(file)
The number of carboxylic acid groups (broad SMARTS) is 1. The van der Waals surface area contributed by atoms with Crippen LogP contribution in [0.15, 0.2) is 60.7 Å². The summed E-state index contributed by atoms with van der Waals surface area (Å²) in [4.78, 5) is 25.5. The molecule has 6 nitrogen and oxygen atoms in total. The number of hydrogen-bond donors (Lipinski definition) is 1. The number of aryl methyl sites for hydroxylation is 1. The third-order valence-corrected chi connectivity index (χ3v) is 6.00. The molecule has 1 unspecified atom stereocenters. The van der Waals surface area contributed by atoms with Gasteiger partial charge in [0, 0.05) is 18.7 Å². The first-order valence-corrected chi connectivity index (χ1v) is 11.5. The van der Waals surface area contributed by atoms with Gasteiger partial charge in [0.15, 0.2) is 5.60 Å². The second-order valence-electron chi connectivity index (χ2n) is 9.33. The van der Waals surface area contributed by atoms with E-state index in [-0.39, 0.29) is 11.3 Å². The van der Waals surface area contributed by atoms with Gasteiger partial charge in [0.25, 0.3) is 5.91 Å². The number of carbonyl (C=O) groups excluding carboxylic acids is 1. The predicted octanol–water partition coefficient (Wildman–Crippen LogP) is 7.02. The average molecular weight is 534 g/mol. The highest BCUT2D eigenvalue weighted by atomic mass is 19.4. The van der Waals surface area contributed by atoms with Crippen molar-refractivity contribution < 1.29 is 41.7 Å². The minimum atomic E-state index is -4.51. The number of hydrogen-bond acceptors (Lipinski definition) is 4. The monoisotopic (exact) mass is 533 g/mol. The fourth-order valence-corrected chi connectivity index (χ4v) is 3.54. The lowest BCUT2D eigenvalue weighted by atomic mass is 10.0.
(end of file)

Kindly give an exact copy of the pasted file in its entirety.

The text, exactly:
The number of carboxylic acid groups (broad SMARTS) is 1. The van der Waals surface area contributed by atoms with Crippen LogP contribution in [0.15, 0.2) is 60.7 Å². The summed E-state index contributed by atoms with van der Waals surface area (Å²) in [4.78, 5) is 25.5. The molecule has 6 nitrogen and oxygen atoms in total. The number of hydrogen-bond donors (Lipinski definition) is 1. The number of aryl methyl sites for hydroxylation is 1. The third-order valence-corrected chi connectivity index (χ3v) is 6.00. The molecule has 1 unspecified atom stereocenters. The van der Waals surface area contributed by atoms with Gasteiger partial charge in [0, 0.05) is 18.7 Å². The first-order valence-corrected chi connectivity index (χ1v) is 11.5. The van der Waals surface area contributed by atoms with Gasteiger partial charge in [0.15, 0.2) is 5.60 Å². The second-order valence-electron chi connectivity index (χ2n) is 9.33. The van der Waals surface area contributed by atoms with E-state index in [-0.39, 0.29) is 11.3 Å². The van der Waals surface area contributed by atoms with Gasteiger partial charge in [0.25, 0.3) is 5.91 Å². The number of carbonyl (C=O) groups excluding carboxylic acids is 1. The predicted octanol–water partition coefficient (Wildman–Crippen LogP) is 7.02. The average molecular weight is 534 g/mol. The highest BCUT2D eigenvalue weighted by atomic mass is 19.4. The van der Waals surface area contributed by atoms with Crippen molar-refractivity contribution < 1.29 is 41.7 Å². The minimum atomic E-state index is -4.51. The number of hydrogen-bond acceptors (Lipinski definition) is 4. The monoisotopic (exact) mass is 533 g/mol. The fourth-order valence-corrected chi connectivity index (χ4v) is 3.54. The lowest BCUT2D eigenvalue weighted by atomic mass is 10.0.